I am the product of a two tier system. While the gifted and able strutted their stuff quoting Shakespeare, conjugating verbs and solving quadratic equations, the less gifted and unable were given a less challenging syllabus.
I was ungifted and unable – apparently. Not a label I would attach to myself, it was given to me on my arrival at secondary school (High School).
In Primary School (Elementary) I hadn’t really had the chance to shine. The headmaster, Mr Cobbly, operated a system whereby he identified the high fliers and pulled them up a year to his class. That required some of the low fliers to surrender their tables and take a seat next door. It was like being demoted.
It was something you actually volunteered to do. You were not told to move class but the request was issued. I didn’t want to go, but my friend at the time was a very giving and generous kind of child and I found it hard to make friends in those days so when she stuck up her hand I followed. Imagine asking a ten year old to make decisions like that about their education.
So, I never made it to Mr Cobbly’s class. When the time came to allocate pupils to streamed classes in secondary school, I was placed in the middle stream. Mr Cobbly’s class mostly made it into the top stream. I was not in his class so I didn’t make it. Yes, it rankles.
Being in the middle stream we were denied access to “O” levels. We took CSEs which were designed for the less able. An “A” in a CSE was the equivalent to an “O” level pass. The only “O” level I sat and passed was Religious Studies. The RE teacher refused to play by the rules. He took us on to do “A” level over the next couple of years.
I really don’t know if I was working at the right level. I know that I hated the label.
At the start of fourth year we were reorganised into two streams rather than three, and I worked my socks off to make sure I was not in the bottom stream. Getting into the top stream really meant the bottom of the top – not just the top. I was still barred from “O” levels. Being at the bottom of the top the CSE path was my only route to qualifications.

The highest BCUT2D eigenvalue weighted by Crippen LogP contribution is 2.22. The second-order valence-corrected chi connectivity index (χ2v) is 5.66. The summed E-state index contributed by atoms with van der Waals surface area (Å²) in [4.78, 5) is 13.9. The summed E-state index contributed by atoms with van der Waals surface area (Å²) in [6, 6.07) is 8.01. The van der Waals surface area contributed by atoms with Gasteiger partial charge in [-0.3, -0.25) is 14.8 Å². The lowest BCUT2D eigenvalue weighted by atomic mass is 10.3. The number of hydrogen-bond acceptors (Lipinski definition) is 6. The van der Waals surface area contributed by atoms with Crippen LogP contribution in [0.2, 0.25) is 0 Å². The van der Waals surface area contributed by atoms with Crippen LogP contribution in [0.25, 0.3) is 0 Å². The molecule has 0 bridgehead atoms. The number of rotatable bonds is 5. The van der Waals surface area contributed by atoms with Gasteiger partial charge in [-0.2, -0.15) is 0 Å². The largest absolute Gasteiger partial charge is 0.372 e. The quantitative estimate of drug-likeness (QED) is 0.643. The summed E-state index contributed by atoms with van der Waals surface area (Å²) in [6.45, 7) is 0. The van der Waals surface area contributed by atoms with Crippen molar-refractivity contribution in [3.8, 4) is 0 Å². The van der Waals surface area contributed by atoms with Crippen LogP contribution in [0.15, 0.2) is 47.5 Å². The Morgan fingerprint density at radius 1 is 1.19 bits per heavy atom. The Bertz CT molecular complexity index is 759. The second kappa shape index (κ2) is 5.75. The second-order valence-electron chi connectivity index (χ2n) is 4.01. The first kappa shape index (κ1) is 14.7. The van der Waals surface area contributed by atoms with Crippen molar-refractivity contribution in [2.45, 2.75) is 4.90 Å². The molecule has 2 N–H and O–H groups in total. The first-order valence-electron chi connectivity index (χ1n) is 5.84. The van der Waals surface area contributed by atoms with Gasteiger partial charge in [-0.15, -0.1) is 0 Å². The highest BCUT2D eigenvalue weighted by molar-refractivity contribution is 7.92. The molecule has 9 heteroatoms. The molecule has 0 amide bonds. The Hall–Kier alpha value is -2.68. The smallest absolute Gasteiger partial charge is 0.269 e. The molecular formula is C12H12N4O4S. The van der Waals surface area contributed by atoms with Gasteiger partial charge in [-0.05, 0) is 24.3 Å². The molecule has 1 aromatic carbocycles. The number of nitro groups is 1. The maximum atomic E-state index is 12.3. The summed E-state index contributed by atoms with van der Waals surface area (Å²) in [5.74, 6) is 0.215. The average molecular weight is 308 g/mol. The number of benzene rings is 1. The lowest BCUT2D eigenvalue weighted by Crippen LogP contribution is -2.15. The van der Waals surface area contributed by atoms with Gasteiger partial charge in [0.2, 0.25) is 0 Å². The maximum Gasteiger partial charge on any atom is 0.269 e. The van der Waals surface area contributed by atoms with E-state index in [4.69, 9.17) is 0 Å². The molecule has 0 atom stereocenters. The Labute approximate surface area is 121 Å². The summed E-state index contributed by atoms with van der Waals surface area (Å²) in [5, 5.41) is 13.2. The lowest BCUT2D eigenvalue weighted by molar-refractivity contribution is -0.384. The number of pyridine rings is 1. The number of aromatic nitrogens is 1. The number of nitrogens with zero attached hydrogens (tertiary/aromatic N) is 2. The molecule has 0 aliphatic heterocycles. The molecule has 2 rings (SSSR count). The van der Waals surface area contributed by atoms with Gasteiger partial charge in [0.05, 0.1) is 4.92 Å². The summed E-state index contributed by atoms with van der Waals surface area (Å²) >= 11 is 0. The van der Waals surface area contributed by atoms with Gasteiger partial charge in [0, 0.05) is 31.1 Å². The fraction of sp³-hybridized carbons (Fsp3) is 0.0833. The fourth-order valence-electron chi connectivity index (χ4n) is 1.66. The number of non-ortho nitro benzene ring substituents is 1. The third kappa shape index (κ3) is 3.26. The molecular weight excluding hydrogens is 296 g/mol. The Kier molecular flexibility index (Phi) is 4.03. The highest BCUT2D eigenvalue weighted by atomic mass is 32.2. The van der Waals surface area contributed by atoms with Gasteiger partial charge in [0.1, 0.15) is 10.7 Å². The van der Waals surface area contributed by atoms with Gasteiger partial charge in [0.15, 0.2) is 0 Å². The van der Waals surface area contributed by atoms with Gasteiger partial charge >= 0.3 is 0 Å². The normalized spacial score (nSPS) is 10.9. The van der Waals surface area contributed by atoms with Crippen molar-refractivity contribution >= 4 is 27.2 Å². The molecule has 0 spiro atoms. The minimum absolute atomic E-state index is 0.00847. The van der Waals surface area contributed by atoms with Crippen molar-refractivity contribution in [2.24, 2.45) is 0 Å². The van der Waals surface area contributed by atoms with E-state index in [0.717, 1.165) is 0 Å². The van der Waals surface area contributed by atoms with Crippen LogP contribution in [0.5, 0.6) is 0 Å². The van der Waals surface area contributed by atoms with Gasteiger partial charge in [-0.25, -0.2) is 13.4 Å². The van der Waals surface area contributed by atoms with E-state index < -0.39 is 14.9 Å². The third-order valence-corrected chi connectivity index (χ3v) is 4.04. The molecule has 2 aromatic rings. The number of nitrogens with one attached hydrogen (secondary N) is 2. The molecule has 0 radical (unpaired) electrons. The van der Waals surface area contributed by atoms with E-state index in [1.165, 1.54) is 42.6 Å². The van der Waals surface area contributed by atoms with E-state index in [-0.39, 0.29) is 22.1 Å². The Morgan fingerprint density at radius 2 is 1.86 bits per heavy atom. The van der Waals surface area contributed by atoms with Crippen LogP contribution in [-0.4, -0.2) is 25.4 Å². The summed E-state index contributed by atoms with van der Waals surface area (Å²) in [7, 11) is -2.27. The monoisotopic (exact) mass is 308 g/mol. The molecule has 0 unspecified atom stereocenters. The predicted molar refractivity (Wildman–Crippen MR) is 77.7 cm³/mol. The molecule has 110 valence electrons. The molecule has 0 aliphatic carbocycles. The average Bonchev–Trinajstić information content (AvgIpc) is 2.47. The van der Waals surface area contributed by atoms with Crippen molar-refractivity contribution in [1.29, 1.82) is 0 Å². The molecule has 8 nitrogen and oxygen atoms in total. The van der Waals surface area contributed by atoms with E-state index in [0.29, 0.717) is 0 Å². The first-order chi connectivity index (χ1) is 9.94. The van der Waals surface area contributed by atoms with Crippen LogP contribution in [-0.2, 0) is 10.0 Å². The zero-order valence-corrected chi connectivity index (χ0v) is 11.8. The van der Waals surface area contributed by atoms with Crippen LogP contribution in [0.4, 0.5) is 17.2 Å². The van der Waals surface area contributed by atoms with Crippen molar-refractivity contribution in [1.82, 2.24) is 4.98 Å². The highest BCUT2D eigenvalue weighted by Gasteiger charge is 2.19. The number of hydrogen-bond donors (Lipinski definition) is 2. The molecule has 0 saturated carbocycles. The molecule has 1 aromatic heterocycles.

I suppose that I didn’t really help my cause. I wasn’t the best student for the most part. My biology jotter was filled with stories I wrote instead of the required notes on the life of plants or diagrams of the innards of frogs. Homework was just something I rarely did.
Sometimes when we look back at things we have a tendency to say that it didn’t really do any harm. There are some things that may not have any harm – but neither did they do any good.
I came through the system relatively unscathed. My CSEs and my one “O” level and one “A” level were made to work for me in getting into teacher training college. I wore blinkers when it came to what I wanted to be when I grew up. A part of me wanted to prove that I was both gifted and able. After over thirty years of teaching I seriously doubt at times that I am either gifted or able! (Hail the wisdom that comes with age.)
It must have been about half way through my teacher training course I discovered the sheer delight of learning. Something cerebral took place – neurons fired possibly for the first time. Old habits of memorising things gave way to pulling information apart to find its heart and build it back up in a way that I could relate to it, make sense of and pass it on to others.
I would like to think that the middle stream made it. I’d like to think that we surmounted the hurdles and exceeded expectations. I’d like to think that the labels came off in the washing machine of life.
From the other side of the desk I think that going back to those days really isn’t a good idea.